old woman who lived in a shoe.
Do you remember the book, “The Old Woman Who Lived in a Shoe?” As a kid, I loved this book, and now, as an adult, I suspect that I know why. It was the drawing that shows the section through the shoe/ house. I’ve always liked drawings that depict housing sections. Usually they show “real life” situations: someone showering upstairs, someone baking in the kitchen, and someone else building a birdhouse in the basement. Drawings like this one:
So– you want to see a section through my house?
Kind of depressing, but also kind of cool. Instead of seeing Joe baking and Suzie showering, you see our brick chimney trying to hold itself together on the second floor, a new door waiting to be installed (first floor, far left), a vacuum wishing it would be used more often, some lath barely hanging on to the side of the staircase, a pile of fiberglass insulation waiting to be freecycled (upstairs, right), and a retractable lifeline hoping to be taken to a job site (upstairs, far left). There’s also an white, empty box (upstairs, left) that is the original packaging for our new-ish (and fabulous) chop saw. If you look really carefully at the rafters on the far left, you can see the copper line coming down from the solar collectors in the roof, feeding heat through the basement and into the house (it is covered in black pipe insulation).
This section through my house is brought to you by the letter “D”. “D” is for demolition– demolition of the former east wall of the oldest portion of the house.
Above, you can see the old shingles, and the ratty 100+ year old windows. When we bought this place, these items were outside. Now they are inside. You can sort of see the diagonal lines where the old kitchen roof used to be. It ended just below the windows. Below the shingles, in the area where I’m pulling nails, you can see a hodge-podge of poor decisions, such as horizontal clapboard siding, which was unceremoniously sawed through (using a drill!) to insert a scary exhaust vent that was attached to a truly frightening wall heater that was probably responsible for a few minor carbon monoxide poisonings. (Is there such a thing as a minor carbon dioxide poisoning?) Below that is some faux-wood paneling, and quite a few studs (not visible) that haven’t reached the floor in at least 50 years. (We suspect that the house’s previous occupants were probably freezing to death, so they started chopping away at parts of the structure to get some firewood.)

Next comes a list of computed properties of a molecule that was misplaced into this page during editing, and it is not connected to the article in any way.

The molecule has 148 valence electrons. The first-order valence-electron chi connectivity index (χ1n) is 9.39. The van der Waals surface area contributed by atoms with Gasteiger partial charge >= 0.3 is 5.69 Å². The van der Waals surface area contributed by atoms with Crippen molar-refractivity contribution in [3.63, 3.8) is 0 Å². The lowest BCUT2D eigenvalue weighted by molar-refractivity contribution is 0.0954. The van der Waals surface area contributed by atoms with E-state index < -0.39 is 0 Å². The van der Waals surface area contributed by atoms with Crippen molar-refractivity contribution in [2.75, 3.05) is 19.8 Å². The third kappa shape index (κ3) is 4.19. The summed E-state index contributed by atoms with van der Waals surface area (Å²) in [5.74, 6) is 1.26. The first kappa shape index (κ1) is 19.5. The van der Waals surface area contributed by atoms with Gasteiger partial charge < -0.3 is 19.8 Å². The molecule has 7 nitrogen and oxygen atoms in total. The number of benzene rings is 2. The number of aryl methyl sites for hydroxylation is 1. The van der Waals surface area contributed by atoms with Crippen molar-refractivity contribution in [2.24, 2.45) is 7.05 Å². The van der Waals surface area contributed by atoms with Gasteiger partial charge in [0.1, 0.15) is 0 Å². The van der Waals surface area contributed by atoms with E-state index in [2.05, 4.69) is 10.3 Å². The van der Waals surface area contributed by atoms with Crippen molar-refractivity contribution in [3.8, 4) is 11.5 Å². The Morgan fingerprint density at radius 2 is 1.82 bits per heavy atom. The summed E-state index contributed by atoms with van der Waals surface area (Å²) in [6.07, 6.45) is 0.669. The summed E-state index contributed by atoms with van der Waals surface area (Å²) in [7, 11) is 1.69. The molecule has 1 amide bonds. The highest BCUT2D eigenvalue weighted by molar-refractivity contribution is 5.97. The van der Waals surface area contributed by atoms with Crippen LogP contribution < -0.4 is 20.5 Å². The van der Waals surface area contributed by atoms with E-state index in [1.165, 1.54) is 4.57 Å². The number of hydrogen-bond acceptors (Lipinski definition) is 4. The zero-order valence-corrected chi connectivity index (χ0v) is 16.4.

Here, the shingles have been removed, and you can see the diagonal sheathing beneath. It is rough-cut 1x boards, the widest of which is at least 24 inches wide. Amazing, old-growth lumber, which we can’t bear to burn (even though our supply of firewood is getting a little thin these days). We’re hoping we can make a table-top or something out of it at some point. Unfortunately, as a result of the former owner’s propensity to hack out everything historic or nice, there isn’t a lot of the really wide boards that are still intact.
The wall is being dismantled. Including a couple of old rough-cut 2x4s that are well over 20 feet long!
It was sort of sad to see the historic old wall go, but it is giving way to a somewhat more modern, open floor plan. And it was in deplorable condition. We saved the historic front of the house, where it is more significant (and more intact), but here it is nice to see the space opening up, and taking shape.
P.S. Thanks to my husband, who just made me dinner so that I could write this. So actually, this post is brought to you, not by the letter “D”, but by the Luke.
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Tags: demolition, old woman who lived in a shoe, section